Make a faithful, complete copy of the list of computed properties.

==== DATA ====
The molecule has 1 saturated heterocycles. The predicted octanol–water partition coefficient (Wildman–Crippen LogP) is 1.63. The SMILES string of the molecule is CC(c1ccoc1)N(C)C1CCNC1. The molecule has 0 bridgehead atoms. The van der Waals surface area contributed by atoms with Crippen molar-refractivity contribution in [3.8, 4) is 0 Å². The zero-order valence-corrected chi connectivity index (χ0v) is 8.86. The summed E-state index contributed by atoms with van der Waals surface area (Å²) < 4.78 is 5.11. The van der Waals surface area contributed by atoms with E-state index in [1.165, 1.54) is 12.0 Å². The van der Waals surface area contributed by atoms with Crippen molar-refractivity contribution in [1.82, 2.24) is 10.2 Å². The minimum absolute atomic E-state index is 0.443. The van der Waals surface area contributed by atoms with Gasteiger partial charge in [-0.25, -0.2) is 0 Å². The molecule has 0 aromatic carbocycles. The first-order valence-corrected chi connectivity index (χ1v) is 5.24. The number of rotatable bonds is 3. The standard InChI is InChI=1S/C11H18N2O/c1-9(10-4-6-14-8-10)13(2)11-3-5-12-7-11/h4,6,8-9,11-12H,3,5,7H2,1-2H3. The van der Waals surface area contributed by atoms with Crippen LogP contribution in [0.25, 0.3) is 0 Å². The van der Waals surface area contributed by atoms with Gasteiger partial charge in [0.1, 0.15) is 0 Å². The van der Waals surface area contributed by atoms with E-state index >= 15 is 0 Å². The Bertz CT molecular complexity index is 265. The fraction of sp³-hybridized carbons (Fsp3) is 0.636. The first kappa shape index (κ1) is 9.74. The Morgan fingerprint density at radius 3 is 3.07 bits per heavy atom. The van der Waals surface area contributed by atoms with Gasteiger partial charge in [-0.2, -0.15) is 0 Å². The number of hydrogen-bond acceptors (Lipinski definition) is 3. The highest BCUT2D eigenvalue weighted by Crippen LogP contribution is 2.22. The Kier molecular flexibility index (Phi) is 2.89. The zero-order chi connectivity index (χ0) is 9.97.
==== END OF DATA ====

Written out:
The molecule has 1 saturated heterocycles. The predicted octanol–water partition coefficient (Wildman–Crippen LogP) is 1.63. The SMILES string of the molecule is CC(c1ccoc1)N(C)C1CCNC1. The molecule has 0 bridgehead atoms. The van der Waals surface area contributed by atoms with Crippen molar-refractivity contribution in [3.8, 4) is 0 Å². The zero-order valence-corrected chi connectivity index (χ0v) is 8.86. The summed E-state index contributed by atoms with van der Waals surface area (Å²) < 4.78 is 5.11. The van der Waals surface area contributed by atoms with E-state index in [1.165, 1.54) is 12.0 Å². The van der Waals surface area contributed by atoms with Crippen molar-refractivity contribution in [1.82, 2.24) is 10.2 Å². The minimum absolute atomic E-state index is 0.443. The van der Waals surface area contributed by atoms with Gasteiger partial charge in [-0.25, -0.2) is 0 Å². The molecule has 0 aromatic carbocycles. The first-order valence-corrected chi connectivity index (χ1v) is 5.24. The number of rotatable bonds is 3. The standard InChI is InChI=1S/C11H18N2O/c1-9(10-4-6-14-8-10)13(2)11-3-5-12-7-11/h4,6,8-9,11-12H,3,5,7H2,1-2H3. The van der Waals surface area contributed by atoms with Crippen LogP contribution in [0.25, 0.3) is 0 Å². The van der Waals surface area contributed by atoms with Gasteiger partial charge in [0.1, 0.15) is 0 Å². The van der Waals surface area contributed by atoms with E-state index >= 15 is 0 Å². The Bertz CT molecular complexity index is 265. The fraction of sp³-hybridized carbons (Fsp3) is 0.636. The first kappa shape index (κ1) is 9.74. The Morgan fingerprint density at radius 3 is 3.07 bits per heavy atom. The van der Waals surface area contributed by atoms with Gasteiger partial charge in [-0.2, -0.15) is 0 Å². The number of hydrogen-bond acceptors (Lipinski definition) is 3. The highest BCUT2D eigenvalue weighted by Crippen LogP contribution is 2.22. The Kier molecular flexibility index (Phi) is 2.89. The zero-order chi connectivity index (χ0) is 9.97.